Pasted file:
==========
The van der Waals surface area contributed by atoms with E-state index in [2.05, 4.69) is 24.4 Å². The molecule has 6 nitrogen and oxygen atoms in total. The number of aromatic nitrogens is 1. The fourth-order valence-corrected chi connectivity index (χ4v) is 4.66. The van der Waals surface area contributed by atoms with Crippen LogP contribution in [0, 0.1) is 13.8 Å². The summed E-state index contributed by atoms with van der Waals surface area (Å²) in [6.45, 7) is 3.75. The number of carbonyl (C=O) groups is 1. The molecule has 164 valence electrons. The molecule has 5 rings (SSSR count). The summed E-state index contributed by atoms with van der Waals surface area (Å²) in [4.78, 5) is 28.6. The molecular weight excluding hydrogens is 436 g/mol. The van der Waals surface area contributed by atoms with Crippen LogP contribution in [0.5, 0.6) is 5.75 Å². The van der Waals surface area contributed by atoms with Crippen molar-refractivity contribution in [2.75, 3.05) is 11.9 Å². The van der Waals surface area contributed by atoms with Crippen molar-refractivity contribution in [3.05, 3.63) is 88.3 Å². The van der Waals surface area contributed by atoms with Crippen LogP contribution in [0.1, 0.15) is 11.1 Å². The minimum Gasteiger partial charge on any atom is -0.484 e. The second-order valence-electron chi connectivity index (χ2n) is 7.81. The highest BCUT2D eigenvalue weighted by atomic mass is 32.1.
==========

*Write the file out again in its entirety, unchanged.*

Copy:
The van der Waals surface area contributed by atoms with E-state index in [2.05, 4.69) is 24.4 Å². The molecule has 6 nitrogen and oxygen atoms in total. The number of aromatic nitrogens is 1. The fourth-order valence-corrected chi connectivity index (χ4v) is 4.66. The van der Waals surface area contributed by atoms with Crippen LogP contribution in [0, 0.1) is 13.8 Å². The summed E-state index contributed by atoms with van der Waals surface area (Å²) in [6.45, 7) is 3.75. The number of carbonyl (C=O) groups is 1. The molecule has 164 valence electrons. The molecule has 5 rings (SSSR count). The summed E-state index contributed by atoms with van der Waals surface area (Å²) in [4.78, 5) is 28.6. The molecular weight excluding hydrogens is 436 g/mol. The van der Waals surface area contributed by atoms with Crippen LogP contribution in [0.5, 0.6) is 5.75 Å². The van der Waals surface area contributed by atoms with Crippen molar-refractivity contribution in [2.75, 3.05) is 11.9 Å². The van der Waals surface area contributed by atoms with Crippen molar-refractivity contribution in [3.05, 3.63) is 88.3 Å². The van der Waals surface area contributed by atoms with Crippen LogP contribution in [0.1, 0.15) is 11.1 Å². The minimum Gasteiger partial charge on any atom is -0.484 e. The second-order valence-electron chi connectivity index (χ2n) is 7.81. The highest BCUT2D eigenvalue weighted by atomic mass is 32.1.